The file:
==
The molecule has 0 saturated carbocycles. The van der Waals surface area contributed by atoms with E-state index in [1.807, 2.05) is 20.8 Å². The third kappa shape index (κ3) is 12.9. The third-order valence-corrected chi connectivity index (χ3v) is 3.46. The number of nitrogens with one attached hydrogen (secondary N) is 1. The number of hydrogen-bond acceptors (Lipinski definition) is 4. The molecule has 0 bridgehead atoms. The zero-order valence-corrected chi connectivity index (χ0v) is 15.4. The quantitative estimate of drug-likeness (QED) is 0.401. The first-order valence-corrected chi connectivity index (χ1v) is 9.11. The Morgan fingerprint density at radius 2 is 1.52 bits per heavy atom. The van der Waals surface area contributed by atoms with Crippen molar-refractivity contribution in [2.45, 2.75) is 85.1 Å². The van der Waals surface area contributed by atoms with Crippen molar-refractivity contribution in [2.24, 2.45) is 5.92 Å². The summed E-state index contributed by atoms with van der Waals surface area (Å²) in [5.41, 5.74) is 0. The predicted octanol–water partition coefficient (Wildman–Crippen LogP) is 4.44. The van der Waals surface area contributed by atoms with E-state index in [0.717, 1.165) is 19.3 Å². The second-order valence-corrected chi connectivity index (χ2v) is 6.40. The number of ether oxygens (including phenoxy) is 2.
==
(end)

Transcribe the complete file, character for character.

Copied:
The molecule has 0 saturated carbocycles. The van der Waals surface area contributed by atoms with E-state index in [1.807, 2.05) is 20.8 Å². The third kappa shape index (κ3) is 12.9. The third-order valence-corrected chi connectivity index (χ3v) is 3.46. The number of nitrogens with one attached hydrogen (secondary N) is 1. The number of hydrogen-bond acceptors (Lipinski definition) is 4. The molecule has 0 bridgehead atoms. The zero-order valence-corrected chi connectivity index (χ0v) is 15.4. The quantitative estimate of drug-likeness (QED) is 0.401. The first-order valence-corrected chi connectivity index (χ1v) is 9.11. The Morgan fingerprint density at radius 2 is 1.52 bits per heavy atom. The van der Waals surface area contributed by atoms with Crippen molar-refractivity contribution in [2.45, 2.75) is 85.1 Å². The van der Waals surface area contributed by atoms with Crippen molar-refractivity contribution in [2.24, 2.45) is 5.92 Å². The summed E-state index contributed by atoms with van der Waals surface area (Å²) in [5.41, 5.74) is 0. The predicted octanol–water partition coefficient (Wildman–Crippen LogP) is 4.44. The van der Waals surface area contributed by atoms with E-state index in [0.717, 1.165) is 19.3 Å². The second-order valence-corrected chi connectivity index (χ2v) is 6.40. The number of ether oxygens (including phenoxy) is 2.